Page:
I had come to Mepkin to make sense of my life and to make sense of myself. But it was too early in the morning for anything to make sense. I got a scant five hours of sleep the night before, as I wasn’t used to an 8 pm bedtime. The Benadryl I had taken to aid my slumber was still doing a number on me. I felt like I was in a dream, as if nothing as fantastic as these ancient practices could actually exist.
By the afternoon, I felt like I had been at the monastery for years. Each task or activity fed right into another. You had fifteen minutes here, forty-five there, and then you had to be somewhere else. I kept wanting to check my phone, but I had placed it away to keep me from doing such a thing. I had brought no books, and the large library was rarely manned, so with my free moments, I just kept reading the manual for monastic guests over and over again. “You must be silent on the walkway that connects the Sanctuary to the Senior Wing. You are not allowed to speak in the refectory during meals.”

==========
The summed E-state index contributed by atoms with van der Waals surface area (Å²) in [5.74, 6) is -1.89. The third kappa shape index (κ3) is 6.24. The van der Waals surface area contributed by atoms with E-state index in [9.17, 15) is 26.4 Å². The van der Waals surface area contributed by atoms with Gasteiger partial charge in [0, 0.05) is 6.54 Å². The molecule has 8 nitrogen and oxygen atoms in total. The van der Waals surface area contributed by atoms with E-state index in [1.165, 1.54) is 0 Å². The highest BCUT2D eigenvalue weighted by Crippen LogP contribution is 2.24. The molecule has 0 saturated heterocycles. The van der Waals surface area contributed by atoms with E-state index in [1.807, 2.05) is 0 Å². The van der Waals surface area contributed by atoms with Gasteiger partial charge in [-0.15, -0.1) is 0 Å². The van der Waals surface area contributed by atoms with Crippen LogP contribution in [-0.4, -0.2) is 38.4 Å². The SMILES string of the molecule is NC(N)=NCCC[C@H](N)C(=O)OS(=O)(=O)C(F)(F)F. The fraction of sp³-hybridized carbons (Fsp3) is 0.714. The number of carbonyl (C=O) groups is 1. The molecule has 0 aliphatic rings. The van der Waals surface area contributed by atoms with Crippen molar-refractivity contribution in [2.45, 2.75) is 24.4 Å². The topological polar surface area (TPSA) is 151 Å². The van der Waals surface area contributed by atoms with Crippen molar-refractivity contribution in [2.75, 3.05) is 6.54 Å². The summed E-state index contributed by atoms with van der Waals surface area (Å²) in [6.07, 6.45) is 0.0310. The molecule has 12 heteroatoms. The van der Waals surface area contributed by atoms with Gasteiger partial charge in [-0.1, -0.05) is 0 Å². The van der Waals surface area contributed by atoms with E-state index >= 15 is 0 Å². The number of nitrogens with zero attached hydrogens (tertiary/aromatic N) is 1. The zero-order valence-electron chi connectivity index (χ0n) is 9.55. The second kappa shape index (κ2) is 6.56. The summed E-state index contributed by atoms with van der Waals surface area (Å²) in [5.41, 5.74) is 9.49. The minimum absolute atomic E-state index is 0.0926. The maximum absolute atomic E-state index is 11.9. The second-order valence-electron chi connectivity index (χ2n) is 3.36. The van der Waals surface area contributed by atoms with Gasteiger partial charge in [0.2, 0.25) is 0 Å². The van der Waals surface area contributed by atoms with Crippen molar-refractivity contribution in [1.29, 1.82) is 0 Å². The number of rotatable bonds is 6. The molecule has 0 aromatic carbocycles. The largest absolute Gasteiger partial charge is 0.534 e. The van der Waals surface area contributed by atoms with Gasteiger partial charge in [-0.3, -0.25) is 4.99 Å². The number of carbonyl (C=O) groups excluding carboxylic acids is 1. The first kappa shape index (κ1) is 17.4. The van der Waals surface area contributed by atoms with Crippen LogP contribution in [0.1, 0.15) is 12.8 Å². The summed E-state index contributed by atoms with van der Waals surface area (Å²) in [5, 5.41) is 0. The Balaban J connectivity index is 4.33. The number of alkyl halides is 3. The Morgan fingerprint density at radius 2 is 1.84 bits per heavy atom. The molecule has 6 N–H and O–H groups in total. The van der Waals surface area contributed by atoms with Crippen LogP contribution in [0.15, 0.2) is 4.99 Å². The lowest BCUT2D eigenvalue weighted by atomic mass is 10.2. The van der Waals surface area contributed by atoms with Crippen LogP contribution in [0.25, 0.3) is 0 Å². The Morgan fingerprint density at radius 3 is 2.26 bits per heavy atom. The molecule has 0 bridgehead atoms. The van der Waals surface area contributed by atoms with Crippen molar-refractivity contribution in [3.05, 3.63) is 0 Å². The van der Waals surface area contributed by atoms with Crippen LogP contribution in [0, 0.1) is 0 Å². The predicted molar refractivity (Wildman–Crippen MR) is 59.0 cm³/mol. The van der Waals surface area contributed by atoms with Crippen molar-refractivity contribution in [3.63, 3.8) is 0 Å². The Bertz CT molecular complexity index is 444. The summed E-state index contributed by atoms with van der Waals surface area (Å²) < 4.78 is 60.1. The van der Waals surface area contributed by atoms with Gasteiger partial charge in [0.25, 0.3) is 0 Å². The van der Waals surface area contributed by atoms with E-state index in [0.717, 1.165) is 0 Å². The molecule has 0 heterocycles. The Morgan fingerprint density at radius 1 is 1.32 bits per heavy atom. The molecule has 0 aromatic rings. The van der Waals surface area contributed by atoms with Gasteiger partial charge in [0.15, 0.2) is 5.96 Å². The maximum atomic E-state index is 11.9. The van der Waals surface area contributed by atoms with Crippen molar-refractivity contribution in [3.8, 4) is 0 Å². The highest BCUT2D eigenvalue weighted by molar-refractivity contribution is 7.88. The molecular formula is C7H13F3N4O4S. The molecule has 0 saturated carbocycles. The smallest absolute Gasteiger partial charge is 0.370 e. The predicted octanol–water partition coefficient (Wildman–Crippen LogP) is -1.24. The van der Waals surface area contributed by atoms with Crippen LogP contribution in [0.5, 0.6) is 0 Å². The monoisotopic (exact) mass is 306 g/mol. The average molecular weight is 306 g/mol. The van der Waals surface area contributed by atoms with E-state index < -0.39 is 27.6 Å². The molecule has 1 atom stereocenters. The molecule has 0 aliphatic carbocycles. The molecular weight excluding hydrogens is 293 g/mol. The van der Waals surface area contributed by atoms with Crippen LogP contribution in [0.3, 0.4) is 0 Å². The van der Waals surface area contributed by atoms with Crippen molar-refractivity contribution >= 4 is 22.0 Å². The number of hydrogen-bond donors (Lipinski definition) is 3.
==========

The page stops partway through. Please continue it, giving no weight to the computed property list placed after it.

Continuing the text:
I tried to meditate. I walked. As the 24 hour mark approached, I wondered if I could handle 29 more days. I didn’t feel at peace, I felt harassed. Chop this, mop that, you can’t go over there, prayer is in five minutes. I felt confused and out of place.